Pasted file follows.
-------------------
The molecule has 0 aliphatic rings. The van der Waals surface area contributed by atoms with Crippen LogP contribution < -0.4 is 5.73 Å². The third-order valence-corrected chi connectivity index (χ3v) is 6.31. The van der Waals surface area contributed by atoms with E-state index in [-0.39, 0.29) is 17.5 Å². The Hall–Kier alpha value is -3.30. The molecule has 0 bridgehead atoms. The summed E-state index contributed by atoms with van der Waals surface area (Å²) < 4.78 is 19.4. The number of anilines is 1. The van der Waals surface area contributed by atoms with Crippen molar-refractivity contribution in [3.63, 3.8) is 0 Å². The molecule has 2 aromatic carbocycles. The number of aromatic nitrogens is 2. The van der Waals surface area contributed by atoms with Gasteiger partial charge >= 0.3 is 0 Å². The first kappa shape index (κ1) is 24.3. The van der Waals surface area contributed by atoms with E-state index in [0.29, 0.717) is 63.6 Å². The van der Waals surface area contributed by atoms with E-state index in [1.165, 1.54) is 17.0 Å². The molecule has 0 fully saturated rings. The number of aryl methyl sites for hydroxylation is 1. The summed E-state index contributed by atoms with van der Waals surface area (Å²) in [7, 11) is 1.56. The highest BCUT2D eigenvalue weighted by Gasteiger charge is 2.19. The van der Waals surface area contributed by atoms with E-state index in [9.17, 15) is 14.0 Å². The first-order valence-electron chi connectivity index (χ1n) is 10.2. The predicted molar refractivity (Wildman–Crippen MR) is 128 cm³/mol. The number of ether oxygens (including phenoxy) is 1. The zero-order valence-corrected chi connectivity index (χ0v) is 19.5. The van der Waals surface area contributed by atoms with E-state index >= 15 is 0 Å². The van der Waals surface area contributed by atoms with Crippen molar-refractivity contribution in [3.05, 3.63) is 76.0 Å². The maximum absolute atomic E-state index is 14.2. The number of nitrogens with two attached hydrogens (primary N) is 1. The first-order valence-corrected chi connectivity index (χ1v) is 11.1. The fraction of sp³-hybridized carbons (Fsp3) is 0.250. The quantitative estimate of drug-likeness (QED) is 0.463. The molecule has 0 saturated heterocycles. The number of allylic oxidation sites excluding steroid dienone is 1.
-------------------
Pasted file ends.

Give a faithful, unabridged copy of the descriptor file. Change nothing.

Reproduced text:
The molecule has 0 aliphatic rings. The van der Waals surface area contributed by atoms with Crippen LogP contribution < -0.4 is 5.73 Å². The third-order valence-corrected chi connectivity index (χ3v) is 6.31. The van der Waals surface area contributed by atoms with E-state index in [-0.39, 0.29) is 17.5 Å². The Hall–Kier alpha value is -3.30. The molecule has 0 bridgehead atoms. The summed E-state index contributed by atoms with van der Waals surface area (Å²) < 4.78 is 19.4. The number of anilines is 1. The van der Waals surface area contributed by atoms with Crippen molar-refractivity contribution in [3.63, 3.8) is 0 Å². The molecule has 2 aromatic carbocycles. The number of aromatic nitrogens is 2. The van der Waals surface area contributed by atoms with Gasteiger partial charge >= 0.3 is 0 Å². The first kappa shape index (κ1) is 24.3. The van der Waals surface area contributed by atoms with E-state index in [0.29, 0.717) is 63.6 Å². The van der Waals surface area contributed by atoms with E-state index in [1.165, 1.54) is 17.0 Å². The molecule has 0 fully saturated rings. The number of aryl methyl sites for hydroxylation is 1. The summed E-state index contributed by atoms with van der Waals surface area (Å²) in [7, 11) is 1.56. The highest BCUT2D eigenvalue weighted by Gasteiger charge is 2.19. The van der Waals surface area contributed by atoms with E-state index in [9.17, 15) is 14.0 Å². The first-order valence-electron chi connectivity index (χ1n) is 10.2. The predicted molar refractivity (Wildman–Crippen MR) is 128 cm³/mol. The number of ether oxygens (including phenoxy) is 1. The zero-order valence-corrected chi connectivity index (χ0v) is 19.5. The van der Waals surface area contributed by atoms with E-state index >= 15 is 0 Å². The van der Waals surface area contributed by atoms with Crippen molar-refractivity contribution in [3.05, 3.63) is 76.0 Å². The maximum absolute atomic E-state index is 14.2. The number of nitrogens with two attached hydrogens (primary N) is 1. The first-order valence-corrected chi connectivity index (χ1v) is 11.1. The fraction of sp³-hybridized carbons (Fsp3) is 0.250. The quantitative estimate of drug-likeness (QED) is 0.463. The molecule has 0 saturated heterocycles. The number of allylic oxidation sites excluding steroid dienone is 1.